Hypervisor kernel network interface modules, in some embodiments, is a non-VM DCN that includes a network stack with a hypervisor kernel network interface and receive/transmit threads. One example of a hypervisor kernel network interface module is the vmknic module that is part of the ESXi™ hypervisor of VMware, Inc.

One of ordinary skill in the art will recognize that while the specification refers to VMs, the examples given could be any type of DCNs, including physical hosts, VMs, non-VM containers, and hypervisor kernel network interface modules. In fact, the example networks could include combinations of different types of DCNs in some embodiments.

In view of the foregoing, one of ordinary skill in the art would understand that the invention is not to be limited by the foregoing illustrative details, but rather is to be defined by the appended claims.

Claims (21)

What is claimed is:
1. A method of submitting multicast membership packets in a network comprising a plurality of hosts and a switching device comprising a set of ports, the switching device maintaining a multicast group table for each port to identify a set of multicast group addresses that at least one host connected to the port has joined, the method comprising:
from a first host connected to a first port of the switching device, sending a multicast packet to a first multicast group address to join the first multicast group address;
at the first host, determining that a multicast membership query has not been received by the first host for a particular period of time, the particular period of time determined based on a time out period the switching device uses to remove the first multicast group address from the first port multicast group table when a multicast report packet addressed to the first multicast group is not received at the first port during the time out period; and
sending a multicast report packet from the first host to the first multicast group address without receiving a multicast membership query based on the determination that a multicast membership query has not been received by the first host for the particular period of time.
2. The method of claim 1, wherein the network further comprises a querier device for sending the multicast membership queries.
3. The method of claim 1, wherein the particular period of time is less than or equal to said time out period.
4. The method of claim 1 further comprising sending a multicast report packet from the first host to the first multicast group address at rejoin time intervals while no multicast membership queries are received at the first host, wherein the join time interval is less than or equal to said timeout period.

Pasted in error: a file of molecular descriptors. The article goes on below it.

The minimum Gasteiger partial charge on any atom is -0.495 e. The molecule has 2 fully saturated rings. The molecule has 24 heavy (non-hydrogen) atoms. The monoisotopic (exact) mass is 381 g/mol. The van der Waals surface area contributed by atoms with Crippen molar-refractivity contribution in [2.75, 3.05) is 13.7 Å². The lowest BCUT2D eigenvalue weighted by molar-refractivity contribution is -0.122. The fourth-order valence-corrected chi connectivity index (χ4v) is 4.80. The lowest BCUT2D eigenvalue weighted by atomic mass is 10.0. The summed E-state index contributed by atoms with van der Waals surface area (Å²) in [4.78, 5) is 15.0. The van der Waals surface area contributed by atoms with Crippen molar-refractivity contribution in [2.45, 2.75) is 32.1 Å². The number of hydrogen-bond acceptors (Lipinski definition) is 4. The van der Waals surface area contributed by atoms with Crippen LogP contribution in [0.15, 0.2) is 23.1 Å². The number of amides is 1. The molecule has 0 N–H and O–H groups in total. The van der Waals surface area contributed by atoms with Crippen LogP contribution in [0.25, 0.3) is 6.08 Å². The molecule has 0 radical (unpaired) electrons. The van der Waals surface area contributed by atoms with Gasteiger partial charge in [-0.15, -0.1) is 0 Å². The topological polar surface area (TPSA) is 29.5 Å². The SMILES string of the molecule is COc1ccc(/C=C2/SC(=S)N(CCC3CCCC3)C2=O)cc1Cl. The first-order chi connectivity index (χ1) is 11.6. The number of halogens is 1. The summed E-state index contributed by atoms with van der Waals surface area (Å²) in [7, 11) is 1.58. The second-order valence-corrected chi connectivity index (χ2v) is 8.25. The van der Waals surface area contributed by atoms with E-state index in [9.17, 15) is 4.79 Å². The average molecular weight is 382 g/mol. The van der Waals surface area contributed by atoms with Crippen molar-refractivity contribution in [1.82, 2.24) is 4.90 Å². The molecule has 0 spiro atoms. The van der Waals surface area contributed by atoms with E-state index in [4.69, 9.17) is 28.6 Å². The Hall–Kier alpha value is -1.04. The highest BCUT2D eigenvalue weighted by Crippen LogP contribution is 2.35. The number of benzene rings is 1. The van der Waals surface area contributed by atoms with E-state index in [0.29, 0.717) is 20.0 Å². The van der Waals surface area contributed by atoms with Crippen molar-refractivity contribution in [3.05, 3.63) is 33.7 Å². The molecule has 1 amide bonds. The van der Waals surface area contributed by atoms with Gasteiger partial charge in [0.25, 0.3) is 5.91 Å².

5. The method of claim 1 further comprising:
receiving a multicast membership query at the first host;
sending a multicast report packet from the first host to the first multicast group address in response to the multicast membership query; and
sending a multicast report packet from the first host to the first multicast group address without receiving a multicast membership query only when a multicast membership query is not received at the first host within said particular period of time.
6. The method of claim 1, wherein the host uses Internet group management protocol (IGMP) for sending and receiving multicast packets.
7. The method of claim 1, wherein the first host has joined a set of multicast group addresses other than the first multicast group address, the method further comprising:
sending a multicast report packet from the first host to each of the set of multicast group addresses without receiving a multicast membership query based on the determination that a multicast membership query has not been received by the first host for the particular period of time.
8. A non-transitory computer readable medium storing a program for submitting multicast membership packets in a network comprising a plurality of hosts and a switching device comprising a set of ports, the switching device maintaining a multicast group table for each port to identify a set of multicast group addresses that at least one host connected to the port has joined, the program executable by a processing unit, the program comprising sets of instructions for:
sending, from a first host connected to a first port of the switching device, a multicast packet to a first multicast group address to join the first multicast group address;
determining, at the first host, that a multicast membership query has not been received by the first host for a particular period of time, the particular period of time determined based on a time out period the switching device uses to remove the first multicast group address from the first port multicast group table when a multicast report packet addressed to the first multicast group is not received at the first port during the time out period; and